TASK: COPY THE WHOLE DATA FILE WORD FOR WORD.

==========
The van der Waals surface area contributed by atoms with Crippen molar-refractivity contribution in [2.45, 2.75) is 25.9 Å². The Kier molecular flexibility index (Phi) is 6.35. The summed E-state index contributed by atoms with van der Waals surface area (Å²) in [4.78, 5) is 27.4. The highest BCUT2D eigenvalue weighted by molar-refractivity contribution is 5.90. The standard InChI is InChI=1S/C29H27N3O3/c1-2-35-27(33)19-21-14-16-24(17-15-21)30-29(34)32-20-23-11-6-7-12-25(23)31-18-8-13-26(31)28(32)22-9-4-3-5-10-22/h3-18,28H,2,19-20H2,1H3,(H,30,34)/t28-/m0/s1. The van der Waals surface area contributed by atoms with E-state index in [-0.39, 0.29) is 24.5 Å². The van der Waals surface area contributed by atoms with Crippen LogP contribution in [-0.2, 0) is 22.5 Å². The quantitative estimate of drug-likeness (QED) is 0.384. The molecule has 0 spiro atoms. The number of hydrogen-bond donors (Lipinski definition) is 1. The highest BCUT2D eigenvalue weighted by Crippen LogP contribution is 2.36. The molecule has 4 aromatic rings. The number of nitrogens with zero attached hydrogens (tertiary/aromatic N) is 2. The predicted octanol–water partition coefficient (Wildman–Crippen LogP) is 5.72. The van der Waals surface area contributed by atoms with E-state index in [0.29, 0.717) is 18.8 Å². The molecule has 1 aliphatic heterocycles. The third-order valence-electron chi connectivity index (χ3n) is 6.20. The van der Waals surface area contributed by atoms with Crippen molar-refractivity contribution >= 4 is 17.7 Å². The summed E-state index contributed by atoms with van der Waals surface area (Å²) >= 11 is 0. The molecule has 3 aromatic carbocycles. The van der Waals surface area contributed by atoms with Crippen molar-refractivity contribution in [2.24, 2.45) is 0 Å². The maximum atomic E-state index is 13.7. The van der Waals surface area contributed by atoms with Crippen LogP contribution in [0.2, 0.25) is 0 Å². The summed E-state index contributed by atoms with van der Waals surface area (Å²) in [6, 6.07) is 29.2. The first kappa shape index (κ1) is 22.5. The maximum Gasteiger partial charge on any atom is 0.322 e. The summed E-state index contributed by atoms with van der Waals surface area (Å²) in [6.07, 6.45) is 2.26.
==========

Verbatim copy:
The van der Waals surface area contributed by atoms with Crippen molar-refractivity contribution in [2.45, 2.75) is 25.9 Å². The Kier molecular flexibility index (Phi) is 6.35. The summed E-state index contributed by atoms with van der Waals surface area (Å²) in [4.78, 5) is 27.4. The highest BCUT2D eigenvalue weighted by molar-refractivity contribution is 5.90. The standard InChI is InChI=1S/C29H27N3O3/c1-2-35-27(33)19-21-14-16-24(17-15-21)30-29(34)32-20-23-11-6-7-12-25(23)31-18-8-13-26(31)28(32)22-9-4-3-5-10-22/h3-18,28H,2,19-20H2,1H3,(H,30,34)/t28-/m0/s1. The van der Waals surface area contributed by atoms with E-state index in [-0.39, 0.29) is 24.5 Å². The van der Waals surface area contributed by atoms with Crippen LogP contribution in [-0.2, 0) is 22.5 Å². The quantitative estimate of drug-likeness (QED) is 0.384. The molecule has 0 spiro atoms. The number of hydrogen-bond donors (Lipinski definition) is 1. The highest BCUT2D eigenvalue weighted by Crippen LogP contribution is 2.36. The molecule has 4 aromatic rings. The number of nitrogens with zero attached hydrogens (tertiary/aromatic N) is 2. The predicted octanol–water partition coefficient (Wildman–Crippen LogP) is 5.72. The van der Waals surface area contributed by atoms with E-state index in [0.29, 0.717) is 18.8 Å². The molecule has 1 aliphatic heterocycles. The third-order valence-electron chi connectivity index (χ3n) is 6.20. The van der Waals surface area contributed by atoms with Crippen molar-refractivity contribution >= 4 is 17.7 Å². The summed E-state index contributed by atoms with van der Waals surface area (Å²) >= 11 is 0. The molecule has 3 aromatic carbocycles. The van der Waals surface area contributed by atoms with Crippen molar-refractivity contribution in [2.24, 2.45) is 0 Å². The maximum atomic E-state index is 13.7. The van der Waals surface area contributed by atoms with Crippen LogP contribution in [0.2, 0.25) is 0 Å². The summed E-state index contributed by atoms with van der Waals surface area (Å²) in [6, 6.07) is 29.2. The first kappa shape index (κ1) is 22.5. The maximum Gasteiger partial charge on any atom is 0.322 e. The summed E-state index contributed by atoms with van der Waals surface area (Å²) in [6.07, 6.45) is 2.26.